Jeffrey Epstein signed a will two days before he killed himself in jail, court records show.
Court papers filed in the US Virgin Islands, where Epstein owned two isles, list no details of beneficiaries but valued his estate at more than $577m (£477m), including more than $56m (£46m) in cash.
The existence of the will raised questions about Epstein’s final days in the Metropolitan Correctional Centre, where he was awaiting trial on federal sex trafficking and conspiracy charges.
Epstein signed the document on 8 August and was found dead in his cell less than 48 hours later.
On Monday, prosecutors moved to dismiss the indictment against Epstein, but said they are considering charging others with facilitating his alleged abuse of dozens of girls.
The filing of the will, meanwhile, had been closely followed by lawyers representing women who claim they were sexually abused by Epstein when they were teenagers and recruited into his residences to provide him massages.
Several attorneys vowed to go after his assets even if the will had named beneficiaries, as Epstein’s death means there will be no trial on the criminal charges against him.
One woman filed suit against the estate last week, claiming Epstein repeatedly raped her when she was a teenager.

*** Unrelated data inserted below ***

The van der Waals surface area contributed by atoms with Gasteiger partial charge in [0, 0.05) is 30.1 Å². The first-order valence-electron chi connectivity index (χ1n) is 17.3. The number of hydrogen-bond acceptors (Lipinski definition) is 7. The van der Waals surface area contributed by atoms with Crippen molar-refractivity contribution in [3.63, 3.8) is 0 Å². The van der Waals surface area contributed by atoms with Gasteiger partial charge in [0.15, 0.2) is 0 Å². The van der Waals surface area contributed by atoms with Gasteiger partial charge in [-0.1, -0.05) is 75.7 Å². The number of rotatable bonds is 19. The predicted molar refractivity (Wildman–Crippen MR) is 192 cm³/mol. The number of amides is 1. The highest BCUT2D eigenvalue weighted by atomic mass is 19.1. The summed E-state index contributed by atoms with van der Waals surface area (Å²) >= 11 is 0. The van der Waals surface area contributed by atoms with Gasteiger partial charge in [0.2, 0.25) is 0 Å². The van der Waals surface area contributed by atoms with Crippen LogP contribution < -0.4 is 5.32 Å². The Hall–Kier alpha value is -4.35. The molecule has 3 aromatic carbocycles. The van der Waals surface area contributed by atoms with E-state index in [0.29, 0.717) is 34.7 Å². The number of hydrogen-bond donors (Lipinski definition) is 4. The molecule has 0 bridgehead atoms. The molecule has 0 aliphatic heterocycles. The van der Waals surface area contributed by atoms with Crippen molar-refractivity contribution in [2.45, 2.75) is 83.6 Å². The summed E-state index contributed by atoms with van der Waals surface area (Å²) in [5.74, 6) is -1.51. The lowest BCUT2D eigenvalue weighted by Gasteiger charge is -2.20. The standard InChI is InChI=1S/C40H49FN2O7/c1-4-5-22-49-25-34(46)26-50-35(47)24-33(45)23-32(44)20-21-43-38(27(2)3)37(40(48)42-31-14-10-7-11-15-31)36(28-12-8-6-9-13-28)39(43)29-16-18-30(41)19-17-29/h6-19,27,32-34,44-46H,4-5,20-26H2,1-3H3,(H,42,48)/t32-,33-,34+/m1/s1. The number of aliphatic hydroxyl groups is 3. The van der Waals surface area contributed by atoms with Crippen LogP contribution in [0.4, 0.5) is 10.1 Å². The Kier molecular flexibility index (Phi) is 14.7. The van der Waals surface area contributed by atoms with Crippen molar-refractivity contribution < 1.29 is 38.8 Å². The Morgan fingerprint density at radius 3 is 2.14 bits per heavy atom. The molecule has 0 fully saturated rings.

One of the lawyers, Lisa Bloom, wrote in an email: “Give his entire estate to his victims. It is the only justice they can get.
“And they deserve it. And on behalf of the Epstein victims I represent, I intend to fight for it.”
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According to the petition to the court, Epstein’s personal property also included $18m (£15m) in planes, cars and boats, more than $112m (£93m) worth of equities, and nearly $200m (£165m) in “hedge funds and private equity investments”.
He also owned shares of a corporation valued at nearly $56m (£46m) that holds title to a home on East 71st Street in Manhattan, and others that hold title to a $17m (£14m) property in New Mexico, and a $12m (£10m) home in Palm Beach.
The petition also lists shares worth over $22m (£18m) of a corporation that holds title to Great St James Island, and nearly $64m (£53m) to another that holds title to Little St James Island, both in the Virgin Islands.
Among the properties that will be subject to appraisal and valuation are his collection of fine arts, antiques and other collectibles.
William Blum, an attorney for Epstein’s estate, said in a statement that any debts or claims against the estate will be “fairly administered”. He said the document was Epstein’s original last will.
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It comes after William Barr, the US attorney general, removed the acting chief of the federal Bureau of Prisons following Epstein’s suicide.
An autopsy report released on Friday concluded Epstein hanged himself.
Additional reporting by agencies